Romania is amazing. It’s got everything from preserved medieval towns and ornate churches to gothic castles and forested mountain ranges. And Romanians are amazing, too. Did you know that they’re our most loyal customers? They send money to friends and family with TransferGo at least twice a month. Pretty generous, right?
They’ll also give visitors to this great country a warm welcome. And possibly with a drink in hand—it is the 5th booziest country in the world, after all. But what other fun facts did you not know about Romania and its people? Read on and find out.
Romania is a country of stunning beauty
Scenic gorges, elevated mountain lakes, underground glaciers… Romania has it all in terms of natural beauty. And it doesn’t come more stunning than the Bigar Waterfall, which attracts tourists for the unique way in which the water cascades over mossy rocks.
Then there’s what many regard as the world’s most beautiful road. The Transfagarasan highway was built during the Ceaușescu era, supposedly as a quick getaway in case of a Soviet invasion. The 150km stretch is popular now though for the incredible views of the Carpathian Mountain range.
It has the heaviest building in the world
Covering an incredible 365,000 square metres, Bucharest’s Palace of the Parliament is the second largest administrative building in the world behind the Pentagon. Building began in 1984 in the latter part of Ceaușescu’s regime, and didn’t finish until seven years after his death in 1997.
At 12 storeys and 86 metres high, it cost a whopping £2.5 billion to build. And within its 1,100 rooms are three museums and an international conference centre. According to the Guinness Book of Records, it’s the heaviest building in the world. No wonder.
Romanians like to break records
As you can see from the Palace of the Parliament, size matters in Romania. To take another example, consider Romania’s world record for the largest flag. At 349 by 227 metres, it took 200 workers several hours to unfurl it in 2013.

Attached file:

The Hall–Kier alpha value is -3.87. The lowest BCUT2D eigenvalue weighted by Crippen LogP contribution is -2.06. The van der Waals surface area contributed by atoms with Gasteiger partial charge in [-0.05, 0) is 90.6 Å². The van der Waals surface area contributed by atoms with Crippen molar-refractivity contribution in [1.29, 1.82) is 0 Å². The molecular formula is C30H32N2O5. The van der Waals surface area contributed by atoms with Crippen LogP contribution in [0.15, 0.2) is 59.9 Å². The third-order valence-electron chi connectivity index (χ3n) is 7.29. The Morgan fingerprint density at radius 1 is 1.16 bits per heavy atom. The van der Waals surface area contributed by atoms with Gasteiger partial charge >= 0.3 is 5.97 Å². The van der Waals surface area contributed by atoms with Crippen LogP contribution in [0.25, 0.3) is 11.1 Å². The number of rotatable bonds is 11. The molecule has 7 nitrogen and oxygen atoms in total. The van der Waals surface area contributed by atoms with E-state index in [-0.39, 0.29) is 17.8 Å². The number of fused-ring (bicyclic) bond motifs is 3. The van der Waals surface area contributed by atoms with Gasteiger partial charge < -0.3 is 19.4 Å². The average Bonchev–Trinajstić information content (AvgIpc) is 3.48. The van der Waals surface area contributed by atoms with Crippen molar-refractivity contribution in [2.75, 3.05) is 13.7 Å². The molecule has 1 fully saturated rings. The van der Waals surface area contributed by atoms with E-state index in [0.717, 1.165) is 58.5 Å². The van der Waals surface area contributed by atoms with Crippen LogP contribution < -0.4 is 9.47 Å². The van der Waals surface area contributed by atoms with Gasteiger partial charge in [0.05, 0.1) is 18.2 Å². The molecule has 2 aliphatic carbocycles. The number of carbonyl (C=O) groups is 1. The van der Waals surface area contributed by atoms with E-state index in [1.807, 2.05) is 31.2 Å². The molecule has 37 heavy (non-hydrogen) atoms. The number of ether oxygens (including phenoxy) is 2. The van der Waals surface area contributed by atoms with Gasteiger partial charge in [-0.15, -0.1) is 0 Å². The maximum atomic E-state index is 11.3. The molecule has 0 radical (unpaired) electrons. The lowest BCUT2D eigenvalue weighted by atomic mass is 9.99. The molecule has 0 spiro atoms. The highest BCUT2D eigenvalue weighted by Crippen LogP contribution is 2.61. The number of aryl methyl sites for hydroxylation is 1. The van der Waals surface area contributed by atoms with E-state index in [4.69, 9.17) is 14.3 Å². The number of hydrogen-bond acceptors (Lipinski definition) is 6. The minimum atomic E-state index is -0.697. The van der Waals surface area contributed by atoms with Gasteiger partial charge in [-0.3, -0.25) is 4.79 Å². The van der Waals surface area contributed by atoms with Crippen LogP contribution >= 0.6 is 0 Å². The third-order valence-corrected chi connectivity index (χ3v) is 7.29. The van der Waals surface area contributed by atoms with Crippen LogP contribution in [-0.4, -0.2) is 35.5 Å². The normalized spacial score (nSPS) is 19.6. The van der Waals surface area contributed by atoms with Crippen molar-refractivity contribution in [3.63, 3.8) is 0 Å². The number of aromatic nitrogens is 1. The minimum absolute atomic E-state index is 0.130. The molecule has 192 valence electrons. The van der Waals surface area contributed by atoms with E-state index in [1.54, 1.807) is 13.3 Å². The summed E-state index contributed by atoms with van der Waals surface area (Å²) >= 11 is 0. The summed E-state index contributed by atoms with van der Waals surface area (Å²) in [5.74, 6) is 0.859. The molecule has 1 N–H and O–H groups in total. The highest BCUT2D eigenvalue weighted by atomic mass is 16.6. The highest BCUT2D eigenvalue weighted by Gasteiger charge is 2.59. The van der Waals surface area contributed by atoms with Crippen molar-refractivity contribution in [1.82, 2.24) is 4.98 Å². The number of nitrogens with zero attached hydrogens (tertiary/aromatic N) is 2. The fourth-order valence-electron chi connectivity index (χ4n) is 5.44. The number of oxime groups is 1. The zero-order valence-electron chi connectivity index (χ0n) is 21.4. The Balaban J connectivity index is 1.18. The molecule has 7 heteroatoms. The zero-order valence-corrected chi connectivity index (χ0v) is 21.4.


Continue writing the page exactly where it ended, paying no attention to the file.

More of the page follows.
They don’t hold back when it comes to food either. Romania lays claim to the world’s longest sausage, which stretched to an almost unbelievable 39 miles long! What would you eat that with? The largest ever bowl of goulash, of course—7,200 litres. You’d probably skip dessert after that.
They’ve invented loads, too
Clever bunch, the Romanians. A whole host of important inventions have had Romanian origins. Nicolae Paulescu helped discover insulin in 1921, Henri Coandă is said to have invented the jet engine in 1910, and we can thank Petrache Poenaru for the invention of the fountain pen in 1827.
Quality coffee also has its roots in Romania. You might associate Francesco Illy with Italy—he founded the famous Italian coffee company in Trieste. But he was born in Timișoara, Romania. And, of course, he invented something groundbreaking: the Illetta was the first automatic coffee machine, a precursor to the espresso machine used today.
Bucharest is a ‘Little Paris’
There’s an obvious Parisian influence to the architecture of Romania’s capital. So much so that from the early 20th Century it was nicknamed ‘Little Paris’. Locals would even greet each other in French and wear the latest Paris fashions.
One of Paris’ most iconic landmarks is the Arc de Triomphe, and Bucharest has its very own version. The Arcul de Triumf was built to celebrate the country’s successes in the first World War and is covered in Romanian marble. Just beautiful.
Romania’s the place for churches and castles
When it comes to stunning design and architecture, Romania has it in abundance. The collection of churches in northern Moldavia is just one of their seven UNESCO World Heritage Sites. And—get ready for another record—the 75-metre high Sapanta Peri is the tallest wooden church in the world.
Then there’s the incredible medieval castles, none more notable than Bran Castle, which was the inspiration for Dracula’s abode. The author of the novel, Bram Stoker, never actually visited Romania, let alone the castle. But rumour has it that he did come across an illustration of it in a 19th Century book about Transylvania.
Watch out for bears
Romania has the highest population of brown bears in Europe. There are no fewer than 6,000—that’s 60% of Europe’s total—roaming the forests of the Carpathian mountains. They’re intelligent beasts, too. If you notice scratch marks on the bark of trees in the forests, it was probably left by a bear communicating to one of its mates.
And if you’re really lucky, you might even see Europe’s largest mammal in Romania. The European bison was close to extinction before being reintroduced to some Eastern European countries recently. You wouldn’t want to get trapped under it though—it weighs a hefty 1,400lbs. Ouch.
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